Sophomore Frank Liu said that it is illogical to put an entire race at fault for any outbreak.

“People are saying that it’s the ‘Chinese virus’ because the Chinese government let the virus spread to the extent that it did,” he said. “Then, they should be calling it the ‘Chinese Communist Party virus.’”


Shortly after the COVID-19 outbreak began in Wuhan, China, a 2016 video of a Chinese woman eating bat soup resurfaced online, taking social media by storm. People began to shame her and other wild animal consumers for their presumed culpability in the coronavirus pandemic.

Goldstein said that, especially in times of disaster, it is crucial to turn to reliable news sources. 

“People are saying that the virus was created by Chinese government workers. I see it all over social media,” she said. “Information is really important, not just for stopping racism and xenophobia, but also for staying safe.”

On social media, Goldstein said that she feels unsettled by her peers’ reactions to racist posts. 

“I saw this one video that a lot of people from our school liked despite it being clearly racist,” she said. “It had these children putting on some sort of skit, with two dressed as doctors and the other kids dressed as coronavirus, a spiky green ball, with cone-shaped rice-paddy hats that many Asian countries use and stereotypical Asian mustaches. A lot of people commented on how funny it was rather than how racist it was.”

Italy has suffered the most coronavirus deaths of any country without facing the same level of scrutiny over social media, Goldstein said.

“I’ve seen posts on social media where people are getting beat up because people are associating China with the virus and thinking that all Chinese people must be sick,” she said. “When it became a large problem in Italy, though, nobody was avoiding Italians or saying things like, ‘You’re Italian. Get away from me.’”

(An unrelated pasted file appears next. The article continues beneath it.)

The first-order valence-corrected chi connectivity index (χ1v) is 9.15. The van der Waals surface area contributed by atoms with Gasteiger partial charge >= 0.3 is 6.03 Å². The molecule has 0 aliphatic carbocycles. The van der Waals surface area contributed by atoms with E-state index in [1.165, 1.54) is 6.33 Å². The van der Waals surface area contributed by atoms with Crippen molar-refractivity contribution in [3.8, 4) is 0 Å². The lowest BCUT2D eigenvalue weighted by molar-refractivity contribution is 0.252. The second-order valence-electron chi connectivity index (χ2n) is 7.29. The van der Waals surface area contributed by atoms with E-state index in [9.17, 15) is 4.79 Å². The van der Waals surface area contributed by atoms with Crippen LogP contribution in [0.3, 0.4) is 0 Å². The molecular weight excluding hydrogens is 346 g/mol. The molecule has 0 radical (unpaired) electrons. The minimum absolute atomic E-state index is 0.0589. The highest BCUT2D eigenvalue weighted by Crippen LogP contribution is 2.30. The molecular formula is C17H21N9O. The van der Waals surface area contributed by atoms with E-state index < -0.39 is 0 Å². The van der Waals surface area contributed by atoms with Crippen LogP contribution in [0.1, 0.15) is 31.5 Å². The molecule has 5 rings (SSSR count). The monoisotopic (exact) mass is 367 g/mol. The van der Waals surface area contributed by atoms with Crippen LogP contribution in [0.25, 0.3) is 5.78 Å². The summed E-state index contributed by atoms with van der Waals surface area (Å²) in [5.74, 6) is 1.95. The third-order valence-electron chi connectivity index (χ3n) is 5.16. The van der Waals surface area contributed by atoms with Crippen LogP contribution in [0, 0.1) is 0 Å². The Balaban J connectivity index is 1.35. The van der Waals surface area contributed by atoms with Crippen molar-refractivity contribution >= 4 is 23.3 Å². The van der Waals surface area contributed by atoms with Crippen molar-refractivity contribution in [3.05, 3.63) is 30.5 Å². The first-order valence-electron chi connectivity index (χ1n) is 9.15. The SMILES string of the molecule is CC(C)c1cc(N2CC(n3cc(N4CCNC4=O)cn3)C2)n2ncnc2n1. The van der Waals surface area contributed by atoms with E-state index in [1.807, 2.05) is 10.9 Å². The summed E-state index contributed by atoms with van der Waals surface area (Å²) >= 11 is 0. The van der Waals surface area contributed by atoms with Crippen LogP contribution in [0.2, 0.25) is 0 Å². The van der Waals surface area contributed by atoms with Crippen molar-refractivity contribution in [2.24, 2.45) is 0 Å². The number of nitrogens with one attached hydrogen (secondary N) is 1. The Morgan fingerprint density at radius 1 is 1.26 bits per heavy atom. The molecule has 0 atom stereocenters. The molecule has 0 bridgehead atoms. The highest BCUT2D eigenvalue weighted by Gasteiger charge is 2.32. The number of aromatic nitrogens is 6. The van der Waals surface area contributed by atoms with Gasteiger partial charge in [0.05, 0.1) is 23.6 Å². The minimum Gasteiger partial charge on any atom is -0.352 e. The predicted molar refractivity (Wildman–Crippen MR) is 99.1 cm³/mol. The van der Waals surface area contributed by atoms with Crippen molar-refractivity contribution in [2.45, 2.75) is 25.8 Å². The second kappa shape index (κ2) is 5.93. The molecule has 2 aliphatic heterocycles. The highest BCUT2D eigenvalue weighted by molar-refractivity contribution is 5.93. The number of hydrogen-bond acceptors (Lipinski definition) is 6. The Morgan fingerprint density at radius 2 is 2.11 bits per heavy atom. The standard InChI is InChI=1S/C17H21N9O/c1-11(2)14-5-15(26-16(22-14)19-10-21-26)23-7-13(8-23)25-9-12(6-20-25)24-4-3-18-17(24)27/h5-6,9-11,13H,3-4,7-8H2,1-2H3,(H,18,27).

Media outlets exacerbate xenophobia by referring to the entire country of China when covering the coronavirus, Liu said.

“When you see negative coverage of the United States on the media, it’s almost never the United States as a whole, with statements such as ‘the United States did something.’ Instead, it’s always specific, with statements that are direct, such as ‘Trump did this.’ When the media is reporting on the situation in China, it’s referred to as an entire country: not ‘the Chinese government,’ but rather ‘China,’” he said. “This blurs the line between government and people, which are very different.”


Liu said that teenagers tend to resort to humor to cope with uncomfortable and challenging situations — just look to the countless memes about Zoom and ‘coronacation’ that have taken over the internet. Teenagers’ jokes about the coronavirus are not inherently malevolent, said Liu. 

“Teenagers like to make jokes or add humor to something that isn’t funny,” he said. “I’ve been hearing students mutter ‘corona’ under their breath, and I’ve heard jokes about this topic, but I don’t think any of the kids actually had bad intentions.”

Raffel, regardless, said that she doesn’t find these jokes funny. 

“It’s setting me and other Chinese descendants apart from the community and nearly blaming us. It’s very distancing, and it makes you angry because you know that it’s not your fault,” she said. “In times of crisis, it really brings to light how racism hasn’t been eradicated yet.”

Goldstein said that it’s important to combat the predominant issue, the virus itself, rather than to deprecate an entire race of people.

“You have an equal chance of getting infected no matter what race you are, so instead of discriminating against a group of people, we should all be working together to stop it,” she said. “The virus doesn’t discriminate, so why should you?”